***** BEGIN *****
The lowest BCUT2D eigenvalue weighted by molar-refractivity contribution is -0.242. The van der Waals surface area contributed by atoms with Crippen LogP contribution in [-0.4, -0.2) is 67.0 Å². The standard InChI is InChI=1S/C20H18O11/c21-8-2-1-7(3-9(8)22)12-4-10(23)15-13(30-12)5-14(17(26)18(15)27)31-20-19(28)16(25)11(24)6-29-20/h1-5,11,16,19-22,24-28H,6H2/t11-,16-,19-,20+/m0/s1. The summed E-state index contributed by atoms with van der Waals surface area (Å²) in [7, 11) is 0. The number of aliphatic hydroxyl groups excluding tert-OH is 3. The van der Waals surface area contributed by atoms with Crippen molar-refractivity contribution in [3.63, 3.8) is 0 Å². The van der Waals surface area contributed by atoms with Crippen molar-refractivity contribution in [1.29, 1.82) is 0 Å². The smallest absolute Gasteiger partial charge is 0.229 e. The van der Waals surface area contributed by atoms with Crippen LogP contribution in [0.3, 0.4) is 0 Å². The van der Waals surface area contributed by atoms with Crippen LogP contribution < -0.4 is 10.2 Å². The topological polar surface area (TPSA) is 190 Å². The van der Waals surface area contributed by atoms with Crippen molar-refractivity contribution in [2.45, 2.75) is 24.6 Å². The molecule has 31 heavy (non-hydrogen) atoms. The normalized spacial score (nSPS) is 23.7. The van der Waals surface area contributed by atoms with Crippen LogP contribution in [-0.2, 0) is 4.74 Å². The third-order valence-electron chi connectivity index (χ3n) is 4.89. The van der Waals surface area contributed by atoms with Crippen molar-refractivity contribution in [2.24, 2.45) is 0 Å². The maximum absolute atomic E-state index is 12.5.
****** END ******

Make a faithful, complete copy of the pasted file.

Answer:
The lowest BCUT2D eigenvalue weighted by molar-refractivity contribution is -0.242. The van der Waals surface area contributed by atoms with Crippen LogP contribution in [-0.4, -0.2) is 67.0 Å². The standard InChI is InChI=1S/C20H18O11/c21-8-2-1-7(3-9(8)22)12-4-10(23)15-13(30-12)5-14(17(26)18(15)27)31-20-19(28)16(25)11(24)6-29-20/h1-5,11,16,19-22,24-28H,6H2/t11-,16-,19-,20+/m0/s1. The summed E-state index contributed by atoms with van der Waals surface area (Å²) in [7, 11) is 0. The number of aliphatic hydroxyl groups excluding tert-OH is 3. The van der Waals surface area contributed by atoms with Crippen molar-refractivity contribution in [3.63, 3.8) is 0 Å². The van der Waals surface area contributed by atoms with Crippen molar-refractivity contribution in [1.29, 1.82) is 0 Å². The smallest absolute Gasteiger partial charge is 0.229 e. The van der Waals surface area contributed by atoms with Crippen LogP contribution in [0.3, 0.4) is 0 Å². The van der Waals surface area contributed by atoms with Crippen LogP contribution < -0.4 is 10.2 Å². The topological polar surface area (TPSA) is 190 Å². The van der Waals surface area contributed by atoms with Crippen molar-refractivity contribution in [2.45, 2.75) is 24.6 Å². The molecule has 31 heavy (non-hydrogen) atoms. The normalized spacial score (nSPS) is 23.7. The van der Waals surface area contributed by atoms with Crippen LogP contribution in [-0.2, 0) is 4.74 Å². The third-order valence-electron chi connectivity index (χ3n) is 4.89. The van der Waals surface area contributed by atoms with Crippen molar-refractivity contribution in [2.24, 2.45) is 0 Å². The maximum absolute atomic E-state index is 12.5.